Nuclear Energy Nuclear R&D

An Integral Part of Today’s Technologies

By John Stewart
Director, Policy and Research
Canadian Nuclear Association

A business-school professor made an interesting remark to me recently. “Nuclear technology let itself get branded from the start, in the 1940s, as being unique and special,” he said. “But that may have hurt the technology. It helped your critics to argue that nuclear is uniquely and specially dangerous. From there, it was easy to say that nuclear needed uniquely, specially restrictive rules around it – or even to say that there’s no safe amount of nuclear, period.”

He’s right. And we could spend a while discussing his point.

But there’s another way in which nuclear’s perceived uniqueness-and-specialness hurts our industry: It makes it easy to  imagine that nuclear companies, facilities and professionals are hidden away somewhere in isolated shiny silos that don’t interact with, or affect, the rest of our economy.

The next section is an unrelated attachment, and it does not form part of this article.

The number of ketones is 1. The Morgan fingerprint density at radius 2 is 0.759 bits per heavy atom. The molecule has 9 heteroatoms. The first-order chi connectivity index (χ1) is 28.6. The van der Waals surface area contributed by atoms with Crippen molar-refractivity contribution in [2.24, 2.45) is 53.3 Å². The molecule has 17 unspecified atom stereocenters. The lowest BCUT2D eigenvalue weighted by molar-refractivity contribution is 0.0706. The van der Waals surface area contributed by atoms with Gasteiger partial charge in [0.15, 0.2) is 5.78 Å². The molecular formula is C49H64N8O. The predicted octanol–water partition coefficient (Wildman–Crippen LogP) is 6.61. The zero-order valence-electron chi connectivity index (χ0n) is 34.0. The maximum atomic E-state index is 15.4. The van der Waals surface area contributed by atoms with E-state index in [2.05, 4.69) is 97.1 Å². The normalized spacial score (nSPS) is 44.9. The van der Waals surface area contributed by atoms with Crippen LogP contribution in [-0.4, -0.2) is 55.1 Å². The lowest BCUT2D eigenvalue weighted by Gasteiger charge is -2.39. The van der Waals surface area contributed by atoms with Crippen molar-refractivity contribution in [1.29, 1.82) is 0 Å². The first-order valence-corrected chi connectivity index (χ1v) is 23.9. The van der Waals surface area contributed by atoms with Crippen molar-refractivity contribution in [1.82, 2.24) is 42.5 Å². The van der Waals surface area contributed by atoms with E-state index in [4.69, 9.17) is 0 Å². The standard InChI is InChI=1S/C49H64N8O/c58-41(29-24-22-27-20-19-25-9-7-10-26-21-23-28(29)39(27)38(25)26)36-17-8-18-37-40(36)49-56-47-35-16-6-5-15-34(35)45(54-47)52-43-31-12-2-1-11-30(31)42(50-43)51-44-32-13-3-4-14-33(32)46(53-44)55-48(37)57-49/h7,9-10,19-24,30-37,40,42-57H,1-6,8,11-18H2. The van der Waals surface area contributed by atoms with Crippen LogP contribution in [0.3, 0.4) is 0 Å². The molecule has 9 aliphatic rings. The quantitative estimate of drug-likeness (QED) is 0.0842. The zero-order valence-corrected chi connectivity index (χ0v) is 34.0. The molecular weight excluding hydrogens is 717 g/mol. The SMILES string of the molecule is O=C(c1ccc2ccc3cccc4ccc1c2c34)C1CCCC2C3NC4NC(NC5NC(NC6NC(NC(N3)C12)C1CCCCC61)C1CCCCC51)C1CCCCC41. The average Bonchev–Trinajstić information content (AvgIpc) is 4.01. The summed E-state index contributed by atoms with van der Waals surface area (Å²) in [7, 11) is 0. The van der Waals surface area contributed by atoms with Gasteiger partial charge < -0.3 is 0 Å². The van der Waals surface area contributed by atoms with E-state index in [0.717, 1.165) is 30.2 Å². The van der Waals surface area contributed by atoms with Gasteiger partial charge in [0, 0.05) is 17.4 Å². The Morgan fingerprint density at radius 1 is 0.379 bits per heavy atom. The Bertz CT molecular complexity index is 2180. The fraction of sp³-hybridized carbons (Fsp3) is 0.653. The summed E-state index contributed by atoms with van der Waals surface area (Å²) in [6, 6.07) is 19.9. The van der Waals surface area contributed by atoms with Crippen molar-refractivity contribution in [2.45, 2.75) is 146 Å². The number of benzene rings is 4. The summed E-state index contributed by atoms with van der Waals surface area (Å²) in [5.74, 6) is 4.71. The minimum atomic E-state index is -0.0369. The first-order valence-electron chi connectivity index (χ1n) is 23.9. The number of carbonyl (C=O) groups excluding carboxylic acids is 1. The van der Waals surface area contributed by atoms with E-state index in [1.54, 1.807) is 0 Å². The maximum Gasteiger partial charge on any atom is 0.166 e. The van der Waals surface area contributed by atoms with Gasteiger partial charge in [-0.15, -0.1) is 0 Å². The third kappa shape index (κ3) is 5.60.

The figure below shatters that image. It was made by the consultancy SECOR to illustrate some (in fact, just a few) of the working linkages between this country’s nuclear-related public research facilities and other industry sectors.

Some Linkages Between Public Nuclear S&T Facilities and Other Industry Sectors
Some linkages between public nuclear science and technology facilities and other industry sectors (CNBC= Canadian Neutron Beam Centre, CLS=Canadian Light Source, SRC= Saskatchewan Research Council, UNB= University of New Brunswick).

Keep in mind that this web of linkages was never fully drawn (data from several important universities did not get included).  And that it does not include research facilities in industry organizations like Ontario Power Generation, Kinectrics-Candesco, and many other CNA member companies that have intimate working relationships with non-nuclear industries.